Jaime Davidovich (born in 1936) is an Argentine-American conceptual artist and television-art pioneer. His innovative artworks and art-making activities produced several distinct professional reputations including painter, installation artist, video artist, Public-access television cable TV producer, activist, and non-profit organizer. He is the creator of legendary downtown Manhattan cable television program The Live! Show (1979-1984). Billed as “the variety show of the avant-garde,” The Live! Show was an eclectic half-hour of live, interactive artistic entertainment inspired by the Dada performance club Cabaret Voltaire and the anarchic humor of American television comedian Ernie Kovacs.
The emergence of portable video equipment in the late 1960s dovetailed with Davidovich’s existing interest in minimalism and the aesthetics of line. Davidovich’s single channel video works “Road” in 1972 and “3 Mercer Street” in 1975 are some of his earliest video art explorations. These works are noteworthy because of their institutional backing; “Road” was produced with the assistance of the Akron Art Institute in Ohio and “3 Mercer Street” was made possible by a grant from the Creative Arts Public Service (CAPS) program. Davidovich then went on to create video installations, including his “Evita” works that developed between 1984–1992 and “Inside and Between” a 1996 work shown at El Museo del Barrio in New York City.
When cable television emerged in the mid-1970s, Jaime Davidovich was one of the first artists to recognize its potential for the contemporary arts. In 1976 he helped establish Cable SoHo. A year later he established the Artists Television Network, a nonprofit organization established to explore the artistic potential of broadcast television and encourage the dissemination of video art through a commercial broadcast medium. The organization produced television programming under the name SoHo Television, a Project of the Artists Television Network, and broadcast on Manhattan public-access television cable TV. Programming included video art, early music videos, performances and interviews with artists including Laurie Anderson, John Cage, and Richard Foreman among many others. The organization produced programming until 1984.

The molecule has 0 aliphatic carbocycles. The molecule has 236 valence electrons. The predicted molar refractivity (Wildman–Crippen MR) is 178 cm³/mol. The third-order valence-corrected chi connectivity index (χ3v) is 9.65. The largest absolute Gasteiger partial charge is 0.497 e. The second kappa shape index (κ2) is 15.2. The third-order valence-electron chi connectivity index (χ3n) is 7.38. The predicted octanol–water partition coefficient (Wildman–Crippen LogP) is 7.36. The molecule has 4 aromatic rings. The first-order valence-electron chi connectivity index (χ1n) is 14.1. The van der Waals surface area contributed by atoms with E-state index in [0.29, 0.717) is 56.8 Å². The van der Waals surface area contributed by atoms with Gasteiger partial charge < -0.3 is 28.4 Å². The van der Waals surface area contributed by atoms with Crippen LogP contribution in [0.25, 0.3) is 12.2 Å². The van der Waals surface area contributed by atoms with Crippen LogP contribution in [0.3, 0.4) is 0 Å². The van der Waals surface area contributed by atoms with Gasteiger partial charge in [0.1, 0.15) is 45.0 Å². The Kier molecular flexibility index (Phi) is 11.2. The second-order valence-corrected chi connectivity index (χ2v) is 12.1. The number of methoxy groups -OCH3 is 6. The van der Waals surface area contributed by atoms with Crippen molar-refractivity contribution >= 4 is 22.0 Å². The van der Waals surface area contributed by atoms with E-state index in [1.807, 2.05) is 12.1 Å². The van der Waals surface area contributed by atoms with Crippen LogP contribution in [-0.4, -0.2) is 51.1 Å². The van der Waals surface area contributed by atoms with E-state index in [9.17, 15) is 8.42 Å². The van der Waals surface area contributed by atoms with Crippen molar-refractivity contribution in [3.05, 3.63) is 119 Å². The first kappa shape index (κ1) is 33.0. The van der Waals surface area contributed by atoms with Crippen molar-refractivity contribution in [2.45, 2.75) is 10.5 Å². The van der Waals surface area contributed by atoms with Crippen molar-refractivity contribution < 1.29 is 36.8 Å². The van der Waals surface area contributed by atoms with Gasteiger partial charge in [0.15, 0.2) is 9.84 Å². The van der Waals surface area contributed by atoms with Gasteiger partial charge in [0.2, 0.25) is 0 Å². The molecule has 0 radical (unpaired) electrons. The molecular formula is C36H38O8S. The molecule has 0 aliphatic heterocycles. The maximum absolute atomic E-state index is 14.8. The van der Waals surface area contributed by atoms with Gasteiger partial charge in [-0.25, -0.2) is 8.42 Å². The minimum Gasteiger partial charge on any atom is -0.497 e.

Davidovich is perhaps best known for his work on The Live! Show, a weekly public-access television program with a variety show format that appropriated the formal norms of television along with avant-garde performances, artwork, political satire, and social commentary. The program featured interviews and performance work by visiting artists, including Laurie Anderson, Eric Bogosian, Tony Oursler, and Michael Smith, along with musical performances, ersatz commercials, and viewer participation via live call-in segments. Presiding over the show’s disparate collaborative elements was Davidovich’s own satirical character, “Dr. Videovich, specialist in curing television addiction,” whom the New York Times’ television critic John J. O’Connor described as “a persona somewhere between Bela Lugosi and Andy Kaufman.” The show also featured commercials for Videokitsch, commercially produced items and art multiples made by Davidovich and others. Of The Live! Show, one critic notes, “Davidovich’s humor obviously transcends his medium, resulting in a comment as potent today as one assumes it was in 1972—harnessing new media to capture what is ‘real’ and 'true’ is an artistic act both vitally important and profoundly absurd.” In 1991 the American Museum of the Moving Image presented a retrospective of The Live! Show. In 2007 the Museo Nacional Centro de Arte Reina Sofía in Spain added The Live! Show to its collection of video art.